On 24 March 2021, the European Commission (EC) published its Consultation Strategy on Instant Payments in the EU. This initiative is a follow-up to the EC’s Retail Payments Strategy (RPS), which I covered in another post, and it wishes to promote the availability of competitive homegrown and pan–European payment solutions.
The EC is consulting to collect evidence to identify obstacles to the creation of efficient pan-European instant payment solutions, to assess the effectiveness of possible solutions to such obstacles, and to measure the potential benefits and costs of those solutions for various types of stakeholders. For this purpose, the consultation is composed of two parts.
Putting questions to PSPs and technical services providers
The first part is a targeted consultation aimed at collecting information from payment service providers (PSPs) and providers of supporting technical services. More information on the consultation can be found online; it is possible to reply until 2 June 2021.
The questionnaire starts with liquidity management questions to banks, regarding whether a sudden surge in the number of payment orders received by them for initiation of instant credit transfers would entail the risk that instant credit transfers would not be processed within seconds due to shortage of liquidity at the level of those banks. It is asked whether, for example, a central management of liquidity within banking groups could represent a solution to such a risk.
The questions continue about sanctions screening; whether there is a need for alleviated screening of transactions by PSPs involving clients vetted or whitelisted beforehand, or if a common EU-wide list of false hits and/or the use of the Legal Entity Identifier (LEI) for firms and digital IDs for individuals could solve any sanctions screening-related issue that instant payments may create.
Moreover, the questionnaire includes questions about incorrect beneficiary and complaints/requests for refunds related to instant credit transfers made to the wrong beneficiary by mistake. Or, made to a fraudulent beneficiary as a result of authorized push payments, when the consumer is manipulated into making an instant credit transfer to a fraudster. So here the EC identifies a refunds-related risk that is specific to instant payments due to their irrevocable nature. A service to verify the match between the IBAN of the beneficiary and the name on the beneficiary account prior to the initiation of the transfer is portrayed in the questionnaire as a possible solution to that issue.
The business model of such a service is also investigated by the EC, as details about the cost to put in place such a service are also enquired. In the same fashion, the questionnaire asks about existing front-end solutions offered by PSPs that allow the initiation/acceptance of instant credit transfers, and about the initial investment costs to launch such solutions, the per transaction costs and the respective breakdowns per cost component (such as scheme fees or other) of such offerings.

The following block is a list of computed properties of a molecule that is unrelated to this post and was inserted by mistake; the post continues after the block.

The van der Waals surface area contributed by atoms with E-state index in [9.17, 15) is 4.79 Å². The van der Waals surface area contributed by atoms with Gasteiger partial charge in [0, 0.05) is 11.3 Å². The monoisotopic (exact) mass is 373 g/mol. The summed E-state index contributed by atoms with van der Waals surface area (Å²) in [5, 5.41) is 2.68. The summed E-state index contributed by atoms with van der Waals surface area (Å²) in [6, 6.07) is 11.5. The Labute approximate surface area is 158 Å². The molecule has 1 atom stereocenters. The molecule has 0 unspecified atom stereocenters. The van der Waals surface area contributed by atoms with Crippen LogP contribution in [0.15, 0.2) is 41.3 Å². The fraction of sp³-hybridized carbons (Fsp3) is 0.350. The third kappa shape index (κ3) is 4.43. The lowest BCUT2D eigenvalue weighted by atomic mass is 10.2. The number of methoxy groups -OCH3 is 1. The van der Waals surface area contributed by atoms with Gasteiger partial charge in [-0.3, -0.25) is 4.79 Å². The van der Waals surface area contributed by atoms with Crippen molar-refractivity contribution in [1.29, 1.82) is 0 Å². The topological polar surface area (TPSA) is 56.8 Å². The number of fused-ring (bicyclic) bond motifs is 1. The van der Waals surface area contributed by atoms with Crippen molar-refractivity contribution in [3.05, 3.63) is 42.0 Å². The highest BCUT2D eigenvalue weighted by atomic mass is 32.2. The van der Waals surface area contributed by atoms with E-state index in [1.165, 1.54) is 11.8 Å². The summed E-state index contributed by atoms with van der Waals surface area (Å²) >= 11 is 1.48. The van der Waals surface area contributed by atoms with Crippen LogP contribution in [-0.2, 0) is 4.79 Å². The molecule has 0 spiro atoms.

The questionnaire also asks about the business model underlying such a proposition, and whether this service is remunerated via user (consumer) fees, where it is offered to payers, or via merchant fees if it is offered to payees (merchants).
Public consultation also relevant for PSPs
The second part of the EC consultation consists of a Public Consultation, which was launched on 31 March 2021 (and can also be found online). The consultation is open until 23 June 2021. PSPs and technical services are invited to provide answers to both the targeted consultation and the open public consultation, and in particular to questions 15-18 of the public consultation. These three questions cover the benefits that PSPs see in offering instant credit transfers, the possible risks instant credit transfers could represent for banks and the possible mechanisms or tools that could address this type of intense liquidity outflow (daily limits regarding the amount that could be transferred via instant credit transfers, a discretionary power allowing competent authorities to suspend instant payment obligations of the financial institution concerned for a certain period of time).
The third and final question of this section covers the need for a single European QR code standard for instant credit transfers. The questionnaire asks whether such a standard is necessary, whether it should be developed by market participants or by European standardization organizations, or if such a standard is not necessary – as the same objective could be achieved through the interoperability of existing QR codes.
Is it important to reply to this set of consultations? Yes, because the European regulator is asking for our advice as experts and representatives of the industry, in order to build a viable model and framework for instant payments. Whether you believe there is a need for regulatory intervention – or not – for instant payments to develop, this is our chance to say it.